Please click on audio of post. NOTE: only main text read; no links, text markings, images, videos, footnotes, etc. read aloud.
Trump is never going to stop playing the role of the male champion on TV. But at least some men are starting to see through the lie.
WN: The article highlighted below is powerful and hopeful.
My wife and I work with Men’s Groups made up of those who have practised harmful behaviour towards partners–sometimes others in their orbit–by their own admissions. We point towards and offer motivation, skills and insights, to help men move away from any kind of toxic masculinity that embraces/encourages such behaviour. For more information: please see End Abuse, a Program by Mennonite Central Committee British Columbia Canada.
If you are a man trying to break free of toxic masculinity, and live in the Lower Mainland; or if a woman in an abusive relationship, please reach out to learn more. If not in this area, search out possible resources in your community. Please feel free to send an email also to me through CONTACT ME, and I’ll gladly respond.
Please see as well this commentary on Trump and toxic masculinity by Ursula Faw: ‘Recovering Republican’ Men Dropping Away Like Flies From Trump 35% to 19%. She writes:
This is the 5th Avenue crowd we’re talking about. White men are the demographic that can’t be swayed — except that Trump is swaying them, bigly, and against himself. A new NBC News/Wall Street Journal poll showed that Trump’s lead among white male voters without college degrees has dropped from 35% to 19%. That is quite a plunge. A lot of lemmings are going over this cliff. And who persuaded them? None other than the Macho Macho Man himself. I wonder if he’ll keep playing that song at his remaining rallies? It might just be his death march, if this trend among men continues.
Please see also the post and commentary: The Price of White Evangelical Patriarchy. In it you will find:
WN: Though not declamatory, this interview with Kristin Kobes Du Mez, author of just published Jesus and John Wayne: How White Evangelicals Corrupted a Faith and Fractured a Nation, (I’ll post a review eventually) is nonetheless scathing about white evangelical masculinity and the great “harm [done] inside their communities, and also at the national and even international level.” One reviewer writes:
Jesus and John Wayne demolishes the myth that Christian nationalists simply held their noses to form a pragmatic alliance with Donald Trump. With brilliant analysis and detailed scholarship, Kristin Kobes Du Mez shows how conservative evangelical leaders have promoted the authoritarian, patriarchal values that have achieved their finest representative in Trump. A stunning exploration of the relationship between modern evangelicalism, militarism, and American masculinity.”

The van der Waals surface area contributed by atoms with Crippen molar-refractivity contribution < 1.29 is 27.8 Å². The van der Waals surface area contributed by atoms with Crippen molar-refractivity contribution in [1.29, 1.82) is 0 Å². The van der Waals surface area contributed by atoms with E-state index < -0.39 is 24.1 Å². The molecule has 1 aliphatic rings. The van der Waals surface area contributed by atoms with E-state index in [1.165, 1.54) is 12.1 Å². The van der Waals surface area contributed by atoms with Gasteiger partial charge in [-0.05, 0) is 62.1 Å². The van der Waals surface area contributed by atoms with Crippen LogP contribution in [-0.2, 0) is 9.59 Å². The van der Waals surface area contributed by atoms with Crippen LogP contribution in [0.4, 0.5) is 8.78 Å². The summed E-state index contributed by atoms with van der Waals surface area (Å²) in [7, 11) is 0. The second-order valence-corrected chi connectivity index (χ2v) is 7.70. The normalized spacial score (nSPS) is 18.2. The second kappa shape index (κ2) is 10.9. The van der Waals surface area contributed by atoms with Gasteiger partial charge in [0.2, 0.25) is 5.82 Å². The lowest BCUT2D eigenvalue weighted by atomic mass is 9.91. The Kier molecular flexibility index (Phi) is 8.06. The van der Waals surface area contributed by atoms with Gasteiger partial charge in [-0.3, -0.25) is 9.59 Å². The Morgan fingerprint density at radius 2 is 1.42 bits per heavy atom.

– Katherine Stewart, author of The Power Worshippers: Inside the Dangerous Rise of Religious Nationalism
Other men described being embarrassed by Trump’s interpretation of strength. “He’s made this party untenable,” Nick Jesteadt, 30, a former conservative evangelist, told me over the phone. “There is just no compassion. And these softer skills and personality traits that shouldn’t be gender-based” are now once again being tied to gender. Jesteadt described Trump’s brash style of leadership, his repeated verbal abuse and his inability to listen as “old classic masculinity” and “stuff you see from ’60s dad sitcoms.”
Patrick Carr, who introduced himself as a “recovering Republican,” voiced a similar sentiment. “Trump’s version of masculinity would have everyone believe that his opinion is the only one that matters because he is president,” he said. As it did for most of the men I spoke to, the president’s treatment of women specifically touched a nerve. “He openly lusted after his daughter and throws women away when they no longer please him,” Carr said. While he’s always voted Republican, this year he’s voting for Biden and Kamala Harris.
A secondary theme also emerged in many of these conversations. While the men often described themselves as recovering Republicans, many spoke like recovering toxic masculinity addicts. What they despised about Trump was a machismo they once emulated. John Chapman, 36, a former Republican who interned for the Republican National Committee and spent a summer working for the Bush administration, told me Trump felt like a “symptom of the toxic masculinity we all grew up idolizing.” He also said this model of masculinity has long been central to the Republican Party, dating to the days of Ronald Reagan.
And there’s another element at play here: the men who identify with being bullied like Biden. Witnessing Biden be mocked as “weak” and humiliated for having a speech disability is just one more reason not to vote for Trump, Stevens said. Meanwhile, Biden’s own expression of masculinity — he’s not afraid to wear a mask or to campaign alongside an equally smart and successful wife — represents a more evolved gender identity that Stevens admires.
Please click on: Trump and Toxic Masculinity